An added benefit of IAC is the ease in which PCD and carbidemicro-tools can be manufactured. Since IAC maintains the optimaldistance, the chance of wheel collisions and the resulting tool breakage is very low, which is critical when eroding tools under 0.5 mm.
Optimize the Erosion Process With
Adaptive Spark Control
The current, voltage, duration, time-off, and intensity of sparkschanges based on the material being eroded. For example, PCD willrequire certain parameters as opposed to carbide (HM) and high-speed steel (HSS). The challenge is that PCD wafers are generally 0.6 mm with a 1 mm carbide backing—sintered PCD, chevrontools, and solid-tipped tools are formed onto carbide backing also.
When aggressively eroding along the PCD-carbide border, erosionparameters optimized for PCD can inadvertently over-erode thecarbide backing. This leads to over-erosion at the PCD-carbide border, named an “undercut” as it selectively erodes the carbide under the PCD. Additionally, it can lead to “cobalt leeching” which iswhen the PCD binder, cobalt, is preferentially eroded away.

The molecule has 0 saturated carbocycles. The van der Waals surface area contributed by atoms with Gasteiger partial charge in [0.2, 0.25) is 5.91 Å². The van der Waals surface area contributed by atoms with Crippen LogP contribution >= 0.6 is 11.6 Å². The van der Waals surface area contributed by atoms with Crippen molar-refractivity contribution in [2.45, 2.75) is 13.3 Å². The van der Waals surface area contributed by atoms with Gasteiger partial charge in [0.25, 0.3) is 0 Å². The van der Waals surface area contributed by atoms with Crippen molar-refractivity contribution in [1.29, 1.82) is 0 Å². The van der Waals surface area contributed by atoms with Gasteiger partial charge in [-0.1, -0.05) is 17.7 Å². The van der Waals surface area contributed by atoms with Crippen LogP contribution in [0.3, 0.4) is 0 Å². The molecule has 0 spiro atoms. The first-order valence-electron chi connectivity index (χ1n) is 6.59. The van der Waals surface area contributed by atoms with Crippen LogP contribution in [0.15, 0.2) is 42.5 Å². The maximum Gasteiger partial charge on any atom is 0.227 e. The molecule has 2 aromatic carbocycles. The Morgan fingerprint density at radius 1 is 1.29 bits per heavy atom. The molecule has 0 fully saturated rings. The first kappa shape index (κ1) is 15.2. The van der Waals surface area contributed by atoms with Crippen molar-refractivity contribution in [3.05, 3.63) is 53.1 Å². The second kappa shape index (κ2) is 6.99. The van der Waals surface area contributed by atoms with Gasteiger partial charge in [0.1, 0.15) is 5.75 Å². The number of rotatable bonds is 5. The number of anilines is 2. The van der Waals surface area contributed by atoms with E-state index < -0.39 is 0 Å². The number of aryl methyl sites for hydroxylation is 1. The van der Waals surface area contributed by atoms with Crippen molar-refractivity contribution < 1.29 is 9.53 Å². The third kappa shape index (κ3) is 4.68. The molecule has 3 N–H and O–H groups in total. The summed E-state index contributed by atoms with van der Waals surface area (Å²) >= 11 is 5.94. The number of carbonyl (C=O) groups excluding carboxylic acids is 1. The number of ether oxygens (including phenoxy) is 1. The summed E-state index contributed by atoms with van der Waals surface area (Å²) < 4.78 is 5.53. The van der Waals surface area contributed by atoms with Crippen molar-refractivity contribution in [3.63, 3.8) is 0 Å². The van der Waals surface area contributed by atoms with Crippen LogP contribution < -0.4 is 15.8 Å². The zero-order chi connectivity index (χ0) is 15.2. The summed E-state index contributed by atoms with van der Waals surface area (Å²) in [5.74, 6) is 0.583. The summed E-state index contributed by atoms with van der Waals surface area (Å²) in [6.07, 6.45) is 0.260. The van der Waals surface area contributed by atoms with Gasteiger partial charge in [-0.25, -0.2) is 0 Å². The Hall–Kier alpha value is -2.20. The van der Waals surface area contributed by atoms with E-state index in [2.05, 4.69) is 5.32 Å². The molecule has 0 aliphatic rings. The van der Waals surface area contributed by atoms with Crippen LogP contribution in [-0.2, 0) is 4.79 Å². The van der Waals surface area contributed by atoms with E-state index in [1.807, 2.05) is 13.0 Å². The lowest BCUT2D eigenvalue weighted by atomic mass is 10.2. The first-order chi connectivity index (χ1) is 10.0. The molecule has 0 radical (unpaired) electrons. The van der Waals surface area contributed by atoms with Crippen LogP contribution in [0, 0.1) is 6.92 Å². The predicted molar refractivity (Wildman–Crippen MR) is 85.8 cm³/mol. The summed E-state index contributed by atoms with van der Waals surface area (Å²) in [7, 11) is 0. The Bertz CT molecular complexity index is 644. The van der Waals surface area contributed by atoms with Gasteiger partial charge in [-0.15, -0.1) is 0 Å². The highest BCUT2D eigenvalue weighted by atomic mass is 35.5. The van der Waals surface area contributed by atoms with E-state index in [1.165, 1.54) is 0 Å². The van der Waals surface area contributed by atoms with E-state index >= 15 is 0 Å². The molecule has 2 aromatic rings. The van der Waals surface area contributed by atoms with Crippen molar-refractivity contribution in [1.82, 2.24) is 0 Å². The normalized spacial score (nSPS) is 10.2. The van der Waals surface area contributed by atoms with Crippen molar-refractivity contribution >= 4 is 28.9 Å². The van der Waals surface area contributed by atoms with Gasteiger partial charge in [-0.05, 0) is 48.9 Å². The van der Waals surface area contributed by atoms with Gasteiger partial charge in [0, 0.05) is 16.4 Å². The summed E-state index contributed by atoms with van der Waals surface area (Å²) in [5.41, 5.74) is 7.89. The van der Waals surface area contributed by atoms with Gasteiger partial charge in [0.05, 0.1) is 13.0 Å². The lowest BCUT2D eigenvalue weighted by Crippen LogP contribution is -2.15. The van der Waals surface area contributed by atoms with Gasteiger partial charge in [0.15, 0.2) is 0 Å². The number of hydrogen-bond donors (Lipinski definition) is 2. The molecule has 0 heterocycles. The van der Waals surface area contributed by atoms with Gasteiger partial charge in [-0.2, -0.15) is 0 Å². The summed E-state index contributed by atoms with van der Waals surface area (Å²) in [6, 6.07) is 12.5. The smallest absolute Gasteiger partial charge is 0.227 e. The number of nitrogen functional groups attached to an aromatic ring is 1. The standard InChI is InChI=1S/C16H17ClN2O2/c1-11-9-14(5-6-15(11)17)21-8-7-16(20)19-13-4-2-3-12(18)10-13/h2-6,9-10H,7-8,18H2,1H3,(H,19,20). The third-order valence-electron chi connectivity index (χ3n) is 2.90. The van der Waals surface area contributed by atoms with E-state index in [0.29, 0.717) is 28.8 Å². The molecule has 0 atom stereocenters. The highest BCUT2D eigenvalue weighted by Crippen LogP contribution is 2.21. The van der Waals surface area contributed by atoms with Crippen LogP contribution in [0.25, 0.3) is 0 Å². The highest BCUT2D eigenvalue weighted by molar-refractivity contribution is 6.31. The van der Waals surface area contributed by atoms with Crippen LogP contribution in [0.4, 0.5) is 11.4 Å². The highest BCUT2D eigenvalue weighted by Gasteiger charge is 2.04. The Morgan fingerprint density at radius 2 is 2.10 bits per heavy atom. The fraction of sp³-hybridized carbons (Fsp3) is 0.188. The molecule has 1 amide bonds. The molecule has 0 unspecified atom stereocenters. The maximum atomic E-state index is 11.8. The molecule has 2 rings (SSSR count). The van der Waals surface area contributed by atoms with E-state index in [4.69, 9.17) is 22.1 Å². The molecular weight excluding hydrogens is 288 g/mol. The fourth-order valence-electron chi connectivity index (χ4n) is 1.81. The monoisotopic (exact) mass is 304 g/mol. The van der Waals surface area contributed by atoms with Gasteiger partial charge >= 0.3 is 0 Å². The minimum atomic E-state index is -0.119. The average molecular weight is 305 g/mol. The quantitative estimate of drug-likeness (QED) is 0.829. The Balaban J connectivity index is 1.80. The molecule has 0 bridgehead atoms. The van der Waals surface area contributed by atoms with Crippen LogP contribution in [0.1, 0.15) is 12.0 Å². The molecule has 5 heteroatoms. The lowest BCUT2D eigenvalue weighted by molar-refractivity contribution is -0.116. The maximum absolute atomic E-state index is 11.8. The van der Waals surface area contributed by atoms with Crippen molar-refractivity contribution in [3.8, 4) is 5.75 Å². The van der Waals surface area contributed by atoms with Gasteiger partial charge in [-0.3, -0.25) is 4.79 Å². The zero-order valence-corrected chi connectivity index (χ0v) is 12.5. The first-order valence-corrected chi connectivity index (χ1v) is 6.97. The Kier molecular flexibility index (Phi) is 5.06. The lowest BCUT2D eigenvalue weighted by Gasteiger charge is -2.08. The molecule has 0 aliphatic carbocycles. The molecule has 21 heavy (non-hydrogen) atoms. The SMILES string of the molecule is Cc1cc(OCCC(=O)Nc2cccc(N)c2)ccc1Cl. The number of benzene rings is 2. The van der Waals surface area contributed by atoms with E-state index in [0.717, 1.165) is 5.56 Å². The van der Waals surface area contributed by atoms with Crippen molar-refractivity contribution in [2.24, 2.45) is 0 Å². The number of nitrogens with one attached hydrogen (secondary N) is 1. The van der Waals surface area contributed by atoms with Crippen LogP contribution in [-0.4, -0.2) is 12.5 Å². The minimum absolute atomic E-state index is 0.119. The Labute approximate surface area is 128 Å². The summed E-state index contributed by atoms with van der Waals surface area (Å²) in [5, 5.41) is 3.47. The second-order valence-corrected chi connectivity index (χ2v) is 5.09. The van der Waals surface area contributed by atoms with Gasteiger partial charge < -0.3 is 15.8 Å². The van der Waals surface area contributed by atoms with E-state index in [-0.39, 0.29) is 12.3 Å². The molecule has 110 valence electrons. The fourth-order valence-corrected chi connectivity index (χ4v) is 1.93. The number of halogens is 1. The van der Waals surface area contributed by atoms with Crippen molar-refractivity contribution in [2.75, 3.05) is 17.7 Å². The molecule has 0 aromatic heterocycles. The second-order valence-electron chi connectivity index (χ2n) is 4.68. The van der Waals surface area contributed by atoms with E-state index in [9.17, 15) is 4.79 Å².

This is akin to digging under the foundations of a paved pathway.If you dig too much material away from under the path, eventuallythe path will collapse. Machine testing showed that the undercut andcobalt leaching during heavy leaching roughing lead to a brittle border along the cutting edge and premature tooling wear. To avoid thisand to optimize the erosion process, Adaptive Spark Control (ASC)was created.
the chance of wheel
the resulting tool
breakage is very
low, which is critical
when eroding tools
under 0.5 mm.
Simple and very complex PCD tooling. Note the solid tipped PCD drill. Credit: ANCA